'Divers aboard speedboats carried out Fujairah oil tanker attacks,' UN told
Attacks on four ships off the coast of the United Arab Emirates last month were part of a "sophisticated and co-ordinated operation" and the likely work of a state actor, diplomats from the UAE, Saudi Arabia and Norway told a closed session of the United Nations Security Council on Thursday.
A report outlining the three countries' preliminary findings into the attacks on their ships said that the operation most likely involved magnetic mines being attached to the vessels by divers deployed by fast boats.
Two Saudi oil tankers, a Norwegian tanker and an Emirati vessel were damaged in the attacks on the morning of 12 May near the Emirati port of Fujairah, a major oil terminal which lies on the Gulf of Oman, near the Straits of Hormuz.
"Based on the evaluation of radar data, and the short time several of the targeted vessels had been at anchor prior to the attacks, it appears most likely that the mines were placed on the vessels by divers deployed from fast boats," the three countries said in a statement, according to the Emirati Ministry of Foreign Affairs.
The report did not identify who was responsible for the attacks, which came amid a ratcheting of tensions in the Gulf between Iran and the United States.
No group has claimed responsibility for the damage to the ships, but US and Saudi officials have pointed to Iran.
"We believe that the responsibility for this action lies on the shoulders of Iran. We have no hesitation in making this statement," said the Saudi ambassador to the United Nations, Abdallah al-Mouallimi, on Thursday.
US National Security Advisor John Bolton said last month: "I think it is clear these [tanker attacks] were naval mines almost certainly from Iran."
Anwar Gargash, the UAE's minister of state for foreign affairs, on Friday called for the Security Council to hold the perpetrators of the attack accountable.
Writing on Twitter, he said: "In the current political climate, the UAE stands united with regional and international partners in order to reduce tensions in the region and ensure the security of international shipping and global energy supplies."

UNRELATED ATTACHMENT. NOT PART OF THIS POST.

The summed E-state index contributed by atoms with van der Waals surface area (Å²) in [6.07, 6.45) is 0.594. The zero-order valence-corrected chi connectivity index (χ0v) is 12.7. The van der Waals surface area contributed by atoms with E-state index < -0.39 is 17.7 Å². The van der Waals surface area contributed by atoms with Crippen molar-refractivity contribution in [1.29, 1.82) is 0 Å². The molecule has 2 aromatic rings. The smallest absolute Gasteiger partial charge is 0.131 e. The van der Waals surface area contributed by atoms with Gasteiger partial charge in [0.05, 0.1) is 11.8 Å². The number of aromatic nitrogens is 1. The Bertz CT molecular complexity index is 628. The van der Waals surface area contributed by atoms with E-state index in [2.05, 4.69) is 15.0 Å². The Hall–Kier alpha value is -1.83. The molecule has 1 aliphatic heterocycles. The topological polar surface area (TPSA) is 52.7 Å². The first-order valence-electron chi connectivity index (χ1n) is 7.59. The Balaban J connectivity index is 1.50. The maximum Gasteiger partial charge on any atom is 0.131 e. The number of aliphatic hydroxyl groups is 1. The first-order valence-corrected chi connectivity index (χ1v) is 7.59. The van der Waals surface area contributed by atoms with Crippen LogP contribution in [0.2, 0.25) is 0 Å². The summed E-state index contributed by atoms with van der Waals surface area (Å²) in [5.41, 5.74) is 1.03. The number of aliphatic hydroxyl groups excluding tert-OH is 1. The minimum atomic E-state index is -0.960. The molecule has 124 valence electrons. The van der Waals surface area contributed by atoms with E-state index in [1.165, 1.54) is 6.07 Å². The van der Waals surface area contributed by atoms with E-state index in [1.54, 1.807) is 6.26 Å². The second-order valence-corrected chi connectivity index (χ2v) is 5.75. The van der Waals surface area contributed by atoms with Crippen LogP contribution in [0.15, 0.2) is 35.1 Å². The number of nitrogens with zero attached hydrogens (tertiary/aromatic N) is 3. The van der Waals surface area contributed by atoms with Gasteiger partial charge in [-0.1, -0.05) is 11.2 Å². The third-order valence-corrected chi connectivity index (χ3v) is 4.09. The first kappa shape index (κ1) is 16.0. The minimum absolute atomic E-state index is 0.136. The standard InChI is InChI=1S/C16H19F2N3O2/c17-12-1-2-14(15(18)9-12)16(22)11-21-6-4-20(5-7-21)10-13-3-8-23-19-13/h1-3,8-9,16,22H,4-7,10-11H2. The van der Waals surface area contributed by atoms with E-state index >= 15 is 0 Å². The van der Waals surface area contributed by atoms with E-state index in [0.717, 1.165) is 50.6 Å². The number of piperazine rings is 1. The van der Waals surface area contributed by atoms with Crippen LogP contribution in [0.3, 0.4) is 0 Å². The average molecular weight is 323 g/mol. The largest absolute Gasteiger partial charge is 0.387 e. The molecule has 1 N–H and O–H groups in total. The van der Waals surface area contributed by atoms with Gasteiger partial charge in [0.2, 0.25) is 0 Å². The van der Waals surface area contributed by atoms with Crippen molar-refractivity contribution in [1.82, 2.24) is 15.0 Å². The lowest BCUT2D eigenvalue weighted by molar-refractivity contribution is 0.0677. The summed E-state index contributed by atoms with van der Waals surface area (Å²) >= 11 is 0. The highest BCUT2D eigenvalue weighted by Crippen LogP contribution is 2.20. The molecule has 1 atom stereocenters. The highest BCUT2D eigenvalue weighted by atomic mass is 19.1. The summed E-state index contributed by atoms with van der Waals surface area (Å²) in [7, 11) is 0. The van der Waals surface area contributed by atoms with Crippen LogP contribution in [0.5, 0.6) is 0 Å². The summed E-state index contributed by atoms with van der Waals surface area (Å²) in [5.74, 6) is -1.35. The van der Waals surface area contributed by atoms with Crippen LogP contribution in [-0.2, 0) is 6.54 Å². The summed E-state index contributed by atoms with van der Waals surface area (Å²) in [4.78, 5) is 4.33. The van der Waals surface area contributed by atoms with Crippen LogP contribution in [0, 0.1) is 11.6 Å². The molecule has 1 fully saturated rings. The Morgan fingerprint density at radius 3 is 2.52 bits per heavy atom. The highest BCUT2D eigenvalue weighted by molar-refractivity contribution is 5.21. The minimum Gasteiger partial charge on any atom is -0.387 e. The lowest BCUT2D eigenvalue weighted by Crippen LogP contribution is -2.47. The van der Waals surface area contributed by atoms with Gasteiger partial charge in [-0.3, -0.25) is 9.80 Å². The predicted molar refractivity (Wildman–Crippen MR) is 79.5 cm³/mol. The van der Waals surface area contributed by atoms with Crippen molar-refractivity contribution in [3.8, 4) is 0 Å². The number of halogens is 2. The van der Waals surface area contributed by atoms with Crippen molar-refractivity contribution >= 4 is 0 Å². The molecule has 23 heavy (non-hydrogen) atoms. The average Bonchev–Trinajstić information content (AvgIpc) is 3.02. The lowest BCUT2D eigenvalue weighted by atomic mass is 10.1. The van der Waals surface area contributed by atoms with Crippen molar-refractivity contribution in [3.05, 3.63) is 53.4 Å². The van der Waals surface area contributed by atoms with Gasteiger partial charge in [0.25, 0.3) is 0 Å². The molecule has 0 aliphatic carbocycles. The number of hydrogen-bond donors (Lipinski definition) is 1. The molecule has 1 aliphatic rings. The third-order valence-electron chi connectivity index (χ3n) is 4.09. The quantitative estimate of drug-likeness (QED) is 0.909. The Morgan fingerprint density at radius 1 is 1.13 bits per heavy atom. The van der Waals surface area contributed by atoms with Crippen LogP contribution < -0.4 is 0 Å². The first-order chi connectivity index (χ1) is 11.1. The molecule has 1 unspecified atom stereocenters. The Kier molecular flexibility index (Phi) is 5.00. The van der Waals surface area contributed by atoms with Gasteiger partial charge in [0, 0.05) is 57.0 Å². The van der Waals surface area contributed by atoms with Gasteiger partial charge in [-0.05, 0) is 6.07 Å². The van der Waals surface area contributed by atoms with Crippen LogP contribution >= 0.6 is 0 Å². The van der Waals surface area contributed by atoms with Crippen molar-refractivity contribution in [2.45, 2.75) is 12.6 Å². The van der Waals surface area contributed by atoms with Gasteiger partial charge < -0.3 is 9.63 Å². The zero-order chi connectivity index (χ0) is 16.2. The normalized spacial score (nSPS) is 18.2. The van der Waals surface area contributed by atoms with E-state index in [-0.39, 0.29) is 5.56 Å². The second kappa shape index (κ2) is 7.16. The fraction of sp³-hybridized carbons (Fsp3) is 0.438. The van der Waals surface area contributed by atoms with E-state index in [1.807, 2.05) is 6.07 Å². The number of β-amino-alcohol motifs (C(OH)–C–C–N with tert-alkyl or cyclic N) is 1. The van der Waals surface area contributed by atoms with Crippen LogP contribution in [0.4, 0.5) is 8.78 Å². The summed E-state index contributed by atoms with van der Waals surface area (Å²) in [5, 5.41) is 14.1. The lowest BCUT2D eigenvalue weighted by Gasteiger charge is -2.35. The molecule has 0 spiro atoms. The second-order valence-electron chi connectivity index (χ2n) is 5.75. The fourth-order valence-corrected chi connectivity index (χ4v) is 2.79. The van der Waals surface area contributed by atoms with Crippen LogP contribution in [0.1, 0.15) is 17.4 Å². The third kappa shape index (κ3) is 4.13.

Tehran has denied any involvement in the attacks.
'Sophisticated and coordinated operation'
"While investigations are still ongoing, these facts are strong indications that the four attacks were part of a sophisticated and coordinated operation carried out by an actor with significant operational capacity, most likely a state actor," the three countries said in the document.
In a summary of the report, the Emirati foreign ministry said the four vessels had been chosen from among almost 200 vessels of all types that lay at anchor off Fujairah at the time of the attacks.
One of the targets was at the opposite end of the anchorage area from the other ships, suggesting that the targets had been pre-selected based on intelligence, it said.
The attacks also required a high degree of coordination among several teams of operatives, including the timed detonation of all four explosive devices within an hour, as well as "expert navigation" and an "understanding of the geographic area," it added.
"The explosive charges were placed with a high degree of precision under the waterline, in ways that were designed to incapacitate the ships without sinking them or detonating their cargoes – indicating minute knowledge of the design of the targeted ships," the ministry said.
'Caution and good judgment'
Iran quickly denied responsibility for the attacks through its foreign ministry, warning against "plots by ill-wishers to disrupt regional security".
A few days later, Gargash refused to assign blame for the incident.
"We need to emphasise caution and good judgment. It is easy to throw accusations, but it is a difficult situation, there are serious issues and among them is Iranian behaviour," Gargash said.
At that time, Abu Dhabi said it was investigating the incident and did not release details about the nature of the attack. Both Emirati and American media outlets also reported that the UAE requested US assistance in the probe.
After several reports cited anonymous US officials assigning blame to Iranian proxies, on 24 May a Pentagon official told reporters that Washington had attributed the attacks "directly" to naval mines linked to Iran's Islamic Revolutionary Guard Corps (IRGC).
The description of the attacks is also consistent with an account given to Middle East Eye by a well-placed Emirati source last month.
"The damage was limited, and like the other mines it was designed to send a message," said the source, speaking on condition of anonymity.
"It caused damage, but not huge. We are very concerned about this."